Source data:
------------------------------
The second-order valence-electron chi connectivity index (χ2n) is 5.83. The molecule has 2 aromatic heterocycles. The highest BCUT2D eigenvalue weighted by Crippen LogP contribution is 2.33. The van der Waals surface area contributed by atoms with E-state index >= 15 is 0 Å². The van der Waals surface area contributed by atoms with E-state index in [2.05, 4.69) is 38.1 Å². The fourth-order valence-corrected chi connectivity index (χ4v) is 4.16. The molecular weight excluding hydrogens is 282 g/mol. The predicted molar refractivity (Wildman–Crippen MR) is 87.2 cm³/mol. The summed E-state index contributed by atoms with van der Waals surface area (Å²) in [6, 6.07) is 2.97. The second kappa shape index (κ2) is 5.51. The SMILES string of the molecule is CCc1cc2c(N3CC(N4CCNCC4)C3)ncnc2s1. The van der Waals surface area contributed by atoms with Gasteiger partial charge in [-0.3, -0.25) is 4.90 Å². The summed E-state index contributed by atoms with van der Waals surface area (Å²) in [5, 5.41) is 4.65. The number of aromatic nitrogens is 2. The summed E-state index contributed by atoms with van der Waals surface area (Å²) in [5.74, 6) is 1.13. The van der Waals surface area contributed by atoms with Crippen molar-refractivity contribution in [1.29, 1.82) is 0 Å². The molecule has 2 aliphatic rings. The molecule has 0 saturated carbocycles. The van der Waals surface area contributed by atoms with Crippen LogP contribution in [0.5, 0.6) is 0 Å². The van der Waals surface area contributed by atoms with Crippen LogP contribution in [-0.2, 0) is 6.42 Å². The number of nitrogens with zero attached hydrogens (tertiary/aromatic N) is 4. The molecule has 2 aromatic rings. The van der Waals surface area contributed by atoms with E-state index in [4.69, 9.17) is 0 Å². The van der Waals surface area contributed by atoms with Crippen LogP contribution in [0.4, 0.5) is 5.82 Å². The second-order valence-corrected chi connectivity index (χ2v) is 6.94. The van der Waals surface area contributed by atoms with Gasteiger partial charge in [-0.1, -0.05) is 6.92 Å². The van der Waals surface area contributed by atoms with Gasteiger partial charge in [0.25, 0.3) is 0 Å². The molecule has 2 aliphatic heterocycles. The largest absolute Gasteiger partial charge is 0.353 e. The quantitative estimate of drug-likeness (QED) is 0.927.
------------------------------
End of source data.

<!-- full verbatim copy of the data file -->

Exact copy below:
The second-order valence-electron chi connectivity index (χ2n) is 5.83. The molecule has 2 aromatic heterocycles. The highest BCUT2D eigenvalue weighted by Crippen LogP contribution is 2.33. The van der Waals surface area contributed by atoms with E-state index >= 15 is 0 Å². The van der Waals surface area contributed by atoms with E-state index in [2.05, 4.69) is 38.1 Å². The fourth-order valence-corrected chi connectivity index (χ4v) is 4.16. The molecular weight excluding hydrogens is 282 g/mol. The predicted molar refractivity (Wildman–Crippen MR) is 87.2 cm³/mol. The summed E-state index contributed by atoms with van der Waals surface area (Å²) in [6, 6.07) is 2.97. The second kappa shape index (κ2) is 5.51. The SMILES string of the molecule is CCc1cc2c(N3CC(N4CCNCC4)C3)ncnc2s1. The van der Waals surface area contributed by atoms with Gasteiger partial charge in [-0.3, -0.25) is 4.90 Å². The summed E-state index contributed by atoms with van der Waals surface area (Å²) in [5, 5.41) is 4.65. The number of aromatic nitrogens is 2. The summed E-state index contributed by atoms with van der Waals surface area (Å²) in [5.74, 6) is 1.13. The van der Waals surface area contributed by atoms with Crippen molar-refractivity contribution in [1.29, 1.82) is 0 Å². The molecule has 2 aliphatic rings. The molecule has 0 saturated carbocycles. The van der Waals surface area contributed by atoms with Crippen LogP contribution in [0.5, 0.6) is 0 Å². The van der Waals surface area contributed by atoms with Crippen LogP contribution in [-0.2, 0) is 6.42 Å². The number of nitrogens with zero attached hydrogens (tertiary/aromatic N) is 4. The molecule has 2 aromatic rings. The van der Waals surface area contributed by atoms with E-state index in [4.69, 9.17) is 0 Å². The van der Waals surface area contributed by atoms with Crippen LogP contribution in [0.4, 0.5) is 5.82 Å². The second-order valence-corrected chi connectivity index (χ2v) is 6.94. The van der Waals surface area contributed by atoms with Gasteiger partial charge in [-0.1, -0.05) is 6.92 Å². The van der Waals surface area contributed by atoms with Gasteiger partial charge in [0.25, 0.3) is 0 Å². The molecule has 2 aliphatic heterocycles. The largest absolute Gasteiger partial charge is 0.353 e. The quantitative estimate of drug-likeness (QED) is 0.927.